You probably know that certain foods contribute to stains on your teeth, and that whitening treatments are pretty effective at getting rid of them. But did you know that there are foods you should avoid right after your whitening treatment?

Dentists recommend you avoid foods notorious for staining teeth because your mouth is actually more susceptible to discoloration at this time. Usually a 48 hour avoidance will suffice, but you need to know what to avoid beforehand.

While some foods are obvious, others only make sense once they’re pointed out. Keep reading to learn more about why this is such a sensitive period, the most common foods to avoid, what you can stock up on, and other tips for keeping your teeth bright.

Why You Should Avoid Certain Foods and Habits After Teeth Whitening

Whitening your teeth, either through professional teeth whitening or at home, provides immediate results that may have you thinking you’re in the clear. A closer look at the process reveals that the opposite is true.

When you use whitening products like hydrogen peroxide or carbamide peroxide, you wear away the top layers of your enamel where stains have set in. This means your teeth are going without their protective layer until it remineralizes, and they’re much more porous and sensitive.

It takes at least 48 hours for your defense to sufficiently combat staining. Until that barrier is back up, your teeth are more likely to take on stains than they were before you had the procedure done.

Most Important Foods to Avoid After Teeth Whitening

While anything can cause discoloration without the proper oral hygiene habits, there are a number of foods and beverages notorious for staining teeth.

After a whitening session, dentists suggest you avoid:

  • Dark fruits and vegetables
  • Heavily processed and sugary foods
  • Most sauces/condiments
  • Colored foods
  • Alcohol
  • Coffee and tea
  • Sodas and other fizzy drinks

This may seem like an extensive list that leaves you with little to consume, but we assure you that you will survive. In the next section we have plenty of suggestions for safe foods after teeth whitening.

1. Dark Pigmented Fruits and Vegetables

While fruits and vegetables are considered healthier than processed foods, they have some pretty colorful natural pigments that can stain your teeth. Some favorite include:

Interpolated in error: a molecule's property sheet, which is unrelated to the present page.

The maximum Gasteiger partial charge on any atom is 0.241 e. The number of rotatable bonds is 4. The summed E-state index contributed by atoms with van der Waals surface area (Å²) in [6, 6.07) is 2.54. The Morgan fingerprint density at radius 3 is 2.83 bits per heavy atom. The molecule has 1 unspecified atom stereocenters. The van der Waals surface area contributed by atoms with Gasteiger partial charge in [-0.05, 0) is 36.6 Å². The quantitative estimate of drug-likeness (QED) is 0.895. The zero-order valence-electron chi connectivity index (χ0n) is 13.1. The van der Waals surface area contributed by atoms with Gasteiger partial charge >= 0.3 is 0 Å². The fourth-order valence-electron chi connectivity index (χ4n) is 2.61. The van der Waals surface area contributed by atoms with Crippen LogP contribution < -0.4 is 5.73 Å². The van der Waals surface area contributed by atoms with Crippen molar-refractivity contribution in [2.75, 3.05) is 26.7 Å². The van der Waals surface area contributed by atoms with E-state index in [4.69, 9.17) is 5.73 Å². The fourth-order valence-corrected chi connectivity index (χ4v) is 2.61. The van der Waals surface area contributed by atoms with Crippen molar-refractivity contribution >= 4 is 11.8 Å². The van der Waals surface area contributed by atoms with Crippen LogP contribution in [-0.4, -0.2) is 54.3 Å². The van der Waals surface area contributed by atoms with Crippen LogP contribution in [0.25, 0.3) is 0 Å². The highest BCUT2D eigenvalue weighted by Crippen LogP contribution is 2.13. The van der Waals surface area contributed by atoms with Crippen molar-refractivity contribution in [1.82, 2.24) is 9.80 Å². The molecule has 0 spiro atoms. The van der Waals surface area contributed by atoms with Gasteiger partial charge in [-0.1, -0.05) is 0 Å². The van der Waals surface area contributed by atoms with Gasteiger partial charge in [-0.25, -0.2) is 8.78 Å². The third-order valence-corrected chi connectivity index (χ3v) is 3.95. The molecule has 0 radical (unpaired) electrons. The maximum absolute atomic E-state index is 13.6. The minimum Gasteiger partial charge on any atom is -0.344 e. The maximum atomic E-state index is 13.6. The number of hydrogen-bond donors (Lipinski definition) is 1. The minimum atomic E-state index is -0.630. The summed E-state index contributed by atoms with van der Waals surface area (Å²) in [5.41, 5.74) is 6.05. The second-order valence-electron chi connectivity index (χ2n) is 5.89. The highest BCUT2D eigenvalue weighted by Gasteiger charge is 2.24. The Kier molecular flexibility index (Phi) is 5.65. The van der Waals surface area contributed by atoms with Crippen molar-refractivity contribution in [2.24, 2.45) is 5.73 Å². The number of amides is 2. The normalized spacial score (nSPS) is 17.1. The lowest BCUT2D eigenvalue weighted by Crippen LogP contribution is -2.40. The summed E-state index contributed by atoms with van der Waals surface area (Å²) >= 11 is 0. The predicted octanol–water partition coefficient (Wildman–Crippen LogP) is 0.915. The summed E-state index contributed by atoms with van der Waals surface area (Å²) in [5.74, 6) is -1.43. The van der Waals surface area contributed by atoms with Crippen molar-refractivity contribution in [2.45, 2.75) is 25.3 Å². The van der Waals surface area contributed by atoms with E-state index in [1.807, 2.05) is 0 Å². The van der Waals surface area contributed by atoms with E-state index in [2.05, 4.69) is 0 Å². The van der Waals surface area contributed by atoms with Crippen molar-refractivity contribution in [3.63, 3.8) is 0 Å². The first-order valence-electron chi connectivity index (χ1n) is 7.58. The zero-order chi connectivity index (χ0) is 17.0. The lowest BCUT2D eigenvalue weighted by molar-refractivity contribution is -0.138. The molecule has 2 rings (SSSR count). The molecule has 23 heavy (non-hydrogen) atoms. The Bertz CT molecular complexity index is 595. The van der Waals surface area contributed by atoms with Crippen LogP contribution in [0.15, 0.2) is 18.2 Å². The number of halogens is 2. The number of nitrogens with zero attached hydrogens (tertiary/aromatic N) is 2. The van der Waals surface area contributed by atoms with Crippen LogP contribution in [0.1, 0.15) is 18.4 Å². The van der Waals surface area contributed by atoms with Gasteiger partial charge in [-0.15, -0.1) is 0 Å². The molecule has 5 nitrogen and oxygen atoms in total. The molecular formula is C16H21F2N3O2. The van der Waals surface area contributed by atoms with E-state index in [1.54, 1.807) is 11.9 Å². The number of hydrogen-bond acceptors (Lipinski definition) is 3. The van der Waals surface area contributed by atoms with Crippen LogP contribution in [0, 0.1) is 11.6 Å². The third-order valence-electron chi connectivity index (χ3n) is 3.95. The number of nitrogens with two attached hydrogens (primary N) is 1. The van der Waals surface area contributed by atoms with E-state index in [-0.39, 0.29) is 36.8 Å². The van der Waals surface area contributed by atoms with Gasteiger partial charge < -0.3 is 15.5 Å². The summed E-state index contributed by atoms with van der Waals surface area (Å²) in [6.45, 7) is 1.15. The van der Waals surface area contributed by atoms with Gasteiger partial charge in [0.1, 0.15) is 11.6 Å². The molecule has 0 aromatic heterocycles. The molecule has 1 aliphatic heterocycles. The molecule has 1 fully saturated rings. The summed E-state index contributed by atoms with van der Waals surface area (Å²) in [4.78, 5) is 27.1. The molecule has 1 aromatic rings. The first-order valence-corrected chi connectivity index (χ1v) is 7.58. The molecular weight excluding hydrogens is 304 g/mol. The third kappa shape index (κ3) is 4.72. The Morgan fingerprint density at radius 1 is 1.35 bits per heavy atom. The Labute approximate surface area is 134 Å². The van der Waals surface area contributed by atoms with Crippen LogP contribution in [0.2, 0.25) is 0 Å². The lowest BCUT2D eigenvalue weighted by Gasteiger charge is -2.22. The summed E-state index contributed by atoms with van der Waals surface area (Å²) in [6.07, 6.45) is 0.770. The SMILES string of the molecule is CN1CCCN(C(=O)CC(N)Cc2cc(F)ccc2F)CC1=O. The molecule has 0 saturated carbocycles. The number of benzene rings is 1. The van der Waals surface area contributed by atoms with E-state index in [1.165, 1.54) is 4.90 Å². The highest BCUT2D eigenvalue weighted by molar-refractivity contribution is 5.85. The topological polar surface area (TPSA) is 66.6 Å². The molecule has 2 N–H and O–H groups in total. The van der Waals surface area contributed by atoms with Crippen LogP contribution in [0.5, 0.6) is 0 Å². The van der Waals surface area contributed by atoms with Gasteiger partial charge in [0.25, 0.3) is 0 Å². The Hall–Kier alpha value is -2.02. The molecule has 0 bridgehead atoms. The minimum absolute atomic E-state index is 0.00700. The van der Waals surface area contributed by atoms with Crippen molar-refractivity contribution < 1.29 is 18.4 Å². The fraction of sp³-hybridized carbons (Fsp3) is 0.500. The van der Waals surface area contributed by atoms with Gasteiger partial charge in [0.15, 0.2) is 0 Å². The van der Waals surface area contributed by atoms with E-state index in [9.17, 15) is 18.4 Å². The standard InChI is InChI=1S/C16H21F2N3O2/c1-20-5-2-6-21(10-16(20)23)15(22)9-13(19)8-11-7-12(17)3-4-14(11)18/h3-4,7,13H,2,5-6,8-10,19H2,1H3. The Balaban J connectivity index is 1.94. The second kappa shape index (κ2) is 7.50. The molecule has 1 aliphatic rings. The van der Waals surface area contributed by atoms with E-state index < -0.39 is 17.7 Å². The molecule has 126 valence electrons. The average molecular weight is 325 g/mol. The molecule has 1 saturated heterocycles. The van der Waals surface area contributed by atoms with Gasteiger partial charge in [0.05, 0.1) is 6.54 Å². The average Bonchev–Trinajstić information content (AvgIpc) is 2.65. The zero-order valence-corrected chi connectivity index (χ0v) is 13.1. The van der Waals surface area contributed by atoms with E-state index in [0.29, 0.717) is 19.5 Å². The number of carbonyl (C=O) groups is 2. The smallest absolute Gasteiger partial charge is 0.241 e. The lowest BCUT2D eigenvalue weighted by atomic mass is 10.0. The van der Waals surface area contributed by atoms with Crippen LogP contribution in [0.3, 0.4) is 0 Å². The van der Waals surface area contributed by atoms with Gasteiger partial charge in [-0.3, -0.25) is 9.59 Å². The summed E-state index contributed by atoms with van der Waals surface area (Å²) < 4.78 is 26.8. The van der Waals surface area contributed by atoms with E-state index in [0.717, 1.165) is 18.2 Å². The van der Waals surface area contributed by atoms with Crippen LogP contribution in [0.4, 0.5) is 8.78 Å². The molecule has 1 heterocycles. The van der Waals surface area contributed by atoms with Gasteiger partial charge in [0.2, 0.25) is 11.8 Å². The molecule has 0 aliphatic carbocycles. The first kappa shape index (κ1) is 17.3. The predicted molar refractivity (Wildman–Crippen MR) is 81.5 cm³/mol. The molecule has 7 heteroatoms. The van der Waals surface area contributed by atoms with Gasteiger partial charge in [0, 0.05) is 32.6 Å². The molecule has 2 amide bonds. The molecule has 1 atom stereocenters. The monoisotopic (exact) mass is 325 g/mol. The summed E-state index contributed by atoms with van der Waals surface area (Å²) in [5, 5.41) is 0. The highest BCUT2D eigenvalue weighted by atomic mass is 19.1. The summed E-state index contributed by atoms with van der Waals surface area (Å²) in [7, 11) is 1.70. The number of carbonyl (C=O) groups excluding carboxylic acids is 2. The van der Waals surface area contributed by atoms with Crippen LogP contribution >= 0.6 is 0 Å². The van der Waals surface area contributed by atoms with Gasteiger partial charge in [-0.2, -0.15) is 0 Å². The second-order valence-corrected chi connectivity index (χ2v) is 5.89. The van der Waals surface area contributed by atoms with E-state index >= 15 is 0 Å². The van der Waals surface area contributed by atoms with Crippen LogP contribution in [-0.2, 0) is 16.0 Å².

• Strawberries, blueberries, raspberries, and blackberries
  • Red grapes
  • Cherries
  • Pomegranates
  • Carrots
  • Tomatoes
  • Purple cabbage
  • Beets
  • Dark, leafy greens
  • Grapefruit

Vegetable and fruit juices are included in this section. It doesn’t matter whether you’re eating tomatoes fresh or in a soup alongside a grilled cheese; they’re bound to stain your teeth.

Also Read  How Should Teeth Look When Biting Down? A Guide to Proper Teeth Alignment

Some of these foods are also naturally acidic, which can trigger or worsen tooth sensitivity after your procedure. This also means that non-staining fruits, like oranges, lemons, and limes, should be avoided until your enamel remineralizes.

2. Processed and Sugary Foods

We already understand that processed foods and sugars aren’t the best for our teeth, especially if they’re in a compromised state. The main worry here is more decay than it is discoloration, but both can occur.

Keep these snacks out of your diet:

  • Chocolate
  • Cake
  • Cookies
  • Candy
  • Ice Cream

If you find yourself with your hand in the cookie jar, make sure you brush and floss immediately after. These refined sugars, combined with compromised enamel, are exactly what bacteria are waiting for.

3. Dark Sauces, Spices, and Condiments

When it comes to sauces, spices, and condiments, avoid anything that would stain your fanciest white shirt.

Some common examples include:

  • Soy sauce
  • Turmeric
  • Ketchup
  • Mustard
  • Paprika
  • Balsamic vinegar
  • Curry powder

This may make your diet more bland than you would like, but you’ll only learn to appreciate the flavor boost when you can return to your normal menu.

4. Dyed or Colored Foods (Both Natural and Artificial)

Dyed or Colored Foods

Food dye does a great job of making something more appealing or helping it take on a color that communicates flavor or purpose. It’s also pretty effective at staining your teeth, particularly right after you worked so hard to get all the old stains out.

For this reason, look food coloring ingredient in foods such as:

  • Gummies and gelatins
  • Syrups
  • Sports drinks
  • Popsicles
  • Icing
  • Baked goods

Keep in mind that natural dyes aren’t exempt from this undesirable effect. They may seem healthier, but they’ll stain your teeth just as well.

It’s not always obvious when food dye is involved, so we suggest you double check any labels or err on the side of caution.

5. Beer and Wine

Alcoholic beverages like beer and red wine are discouraged for a few reasons.